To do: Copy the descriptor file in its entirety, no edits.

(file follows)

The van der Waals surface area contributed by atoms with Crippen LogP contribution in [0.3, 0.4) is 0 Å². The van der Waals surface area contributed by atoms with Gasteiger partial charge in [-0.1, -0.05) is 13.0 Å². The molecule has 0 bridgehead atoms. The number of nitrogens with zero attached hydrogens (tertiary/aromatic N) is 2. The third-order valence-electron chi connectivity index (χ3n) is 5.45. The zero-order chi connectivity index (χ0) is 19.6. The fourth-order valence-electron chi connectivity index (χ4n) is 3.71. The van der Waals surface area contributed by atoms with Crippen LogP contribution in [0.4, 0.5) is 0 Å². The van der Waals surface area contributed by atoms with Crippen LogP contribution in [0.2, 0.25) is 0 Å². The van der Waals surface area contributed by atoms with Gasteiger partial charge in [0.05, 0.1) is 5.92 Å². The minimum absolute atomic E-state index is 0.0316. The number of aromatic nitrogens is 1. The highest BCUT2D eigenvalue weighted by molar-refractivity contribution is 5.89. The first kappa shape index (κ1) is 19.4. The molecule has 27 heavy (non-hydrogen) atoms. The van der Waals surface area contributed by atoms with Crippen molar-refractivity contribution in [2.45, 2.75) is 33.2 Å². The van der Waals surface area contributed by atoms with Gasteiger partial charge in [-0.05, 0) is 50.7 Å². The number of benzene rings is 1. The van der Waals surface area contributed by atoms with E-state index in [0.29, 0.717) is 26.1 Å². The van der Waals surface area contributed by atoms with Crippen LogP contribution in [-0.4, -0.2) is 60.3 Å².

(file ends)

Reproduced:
The van der Waals surface area contributed by atoms with Crippen LogP contribution in [0.3, 0.4) is 0 Å². The van der Waals surface area contributed by atoms with Gasteiger partial charge in [-0.1, -0.05) is 13.0 Å². The molecule has 0 bridgehead atoms. The number of nitrogens with zero attached hydrogens (tertiary/aromatic N) is 2. The third-order valence-electron chi connectivity index (χ3n) is 5.45. The zero-order chi connectivity index (χ0) is 19.6. The fourth-order valence-electron chi connectivity index (χ4n) is 3.71. The van der Waals surface area contributed by atoms with Crippen LogP contribution in [0.4, 0.5) is 0 Å². The van der Waals surface area contributed by atoms with Crippen LogP contribution in [0.2, 0.25) is 0 Å². The van der Waals surface area contributed by atoms with Gasteiger partial charge in [0.05, 0.1) is 5.92 Å². The minimum absolute atomic E-state index is 0.0316. The number of aromatic nitrogens is 1. The highest BCUT2D eigenvalue weighted by molar-refractivity contribution is 5.89. The first kappa shape index (κ1) is 19.4. The molecule has 27 heavy (non-hydrogen) atoms. The van der Waals surface area contributed by atoms with Crippen molar-refractivity contribution in [2.45, 2.75) is 33.2 Å². The van der Waals surface area contributed by atoms with Gasteiger partial charge in [-0.05, 0) is 50.7 Å². The number of benzene rings is 1. The van der Waals surface area contributed by atoms with E-state index in [0.29, 0.717) is 26.1 Å². The van der Waals surface area contributed by atoms with Crippen LogP contribution in [-0.4, -0.2) is 60.3 Å².